But Pigs Are Being Used For Human Organ Growth
Several months ago I ran across a news report that is equal parts utterly bizarre and fascinating. The Japanese government has given its scientists the go ahead to begin experimenting with human organs grown inside of the bellies of pigs. Why pigs? Next to apes (which are endangered in the wild), pigs are pretty good matches for humans, physiologically speaking.
Japanese researchers term it a “chimeric embryo,” named after the lion-snake-goat hybrid monster in Greek myths. The process begins with a human embryo that is grown in a lab setting, where it is coaxed into the genesis of an organ — say, a kidney. Then, the chimeric embryo is implanted into the womb of a host animal, where it is allowed to take shape. When the animal is slaughtered (a non-negotiable step, at least at this early stage), the fully formed organ is removed and implanted into the patient in need. The technique was devised by Hiromitsu Nakauchi and his team at the University of Tokyo.
This is cutting-edge science. At the time of this writing I have not seen any news indicating this process has been done successfully. There is much to be worked out before we see this (if we see this) ever being used on a mass scale. The question worth raising, however, is if pigs are so unclean why are they considered ideal to grow tissue and complete organs for humans?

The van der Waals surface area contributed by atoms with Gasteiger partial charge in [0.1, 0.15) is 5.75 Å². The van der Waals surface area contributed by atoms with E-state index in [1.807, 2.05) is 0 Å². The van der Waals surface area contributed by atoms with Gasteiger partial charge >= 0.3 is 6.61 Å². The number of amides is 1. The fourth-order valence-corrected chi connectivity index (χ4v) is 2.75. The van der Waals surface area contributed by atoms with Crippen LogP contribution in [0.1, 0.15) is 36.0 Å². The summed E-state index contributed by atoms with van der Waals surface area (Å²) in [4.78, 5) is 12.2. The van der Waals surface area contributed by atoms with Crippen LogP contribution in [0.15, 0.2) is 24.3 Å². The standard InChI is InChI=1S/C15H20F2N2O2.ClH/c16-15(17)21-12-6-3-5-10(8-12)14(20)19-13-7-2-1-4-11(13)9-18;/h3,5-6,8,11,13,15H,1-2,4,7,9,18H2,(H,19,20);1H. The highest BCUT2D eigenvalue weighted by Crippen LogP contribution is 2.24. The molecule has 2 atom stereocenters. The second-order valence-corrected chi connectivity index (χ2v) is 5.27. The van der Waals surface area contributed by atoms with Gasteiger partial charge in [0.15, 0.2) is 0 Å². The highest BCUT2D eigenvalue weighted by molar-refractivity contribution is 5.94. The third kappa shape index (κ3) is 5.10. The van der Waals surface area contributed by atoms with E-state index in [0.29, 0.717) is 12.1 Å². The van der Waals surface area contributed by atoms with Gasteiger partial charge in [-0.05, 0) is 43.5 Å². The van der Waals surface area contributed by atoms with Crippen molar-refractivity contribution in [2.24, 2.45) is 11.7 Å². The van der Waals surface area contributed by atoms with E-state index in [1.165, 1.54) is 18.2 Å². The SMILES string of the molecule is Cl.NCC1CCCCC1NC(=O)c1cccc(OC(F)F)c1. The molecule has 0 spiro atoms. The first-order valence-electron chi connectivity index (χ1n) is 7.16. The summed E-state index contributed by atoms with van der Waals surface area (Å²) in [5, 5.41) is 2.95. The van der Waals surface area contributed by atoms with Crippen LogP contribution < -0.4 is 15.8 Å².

My Unclean Conclusion: Pigs are likely no less or more “clean” than many other animals we may consume. Cook pork thoroughly.
Raw, cured bacon is 44% monounsaturated fat, 33% saturated fat and about 23% polyunsaturated fat. Unless I mention this most everyone will believe that bacon is 100% saturated fat.
When it comes to saturated fats you are reading an article from someone (me) who does not believe that moderate to even moderately-high intakes of saturated fat is bad for you or bad for body-weight regulation. The research is now tipped in favor of moderate consumption of saturated fat being neutral for its contribution to heart disease. So where did the idea that saturated fat is evil come from? A well-done research piece by Denise Minger starts off very well…
“Once upon a time, a scientist named Ancel Keys did an awful thing. He published a study (in the 1950s) about different countries that made it look like heart disease was associated with fat intake. But the truth was that he started out with 22 countries and just tossed out the ones that didn’t fit his hypothesis! When other researchers analyzed his data using all the original countries, the link between fat and heart disease totally vanished. Keys was a fraud, and he’s the reason my mom made me eat skim milk and Corn Chex for breakfast instead of delicious bacon and eggs. LET HIS SOUL BURN. BURN! BUUUUUURN!”
This 2:35 Video Quickly Explains How Saturated Fat Became Unjustly Vilified
Saturated fats, as found naturally, and eaten in moderation, are not damaging to your health. Saturated fats have taken a bum rap as the villain in the war against heart disease.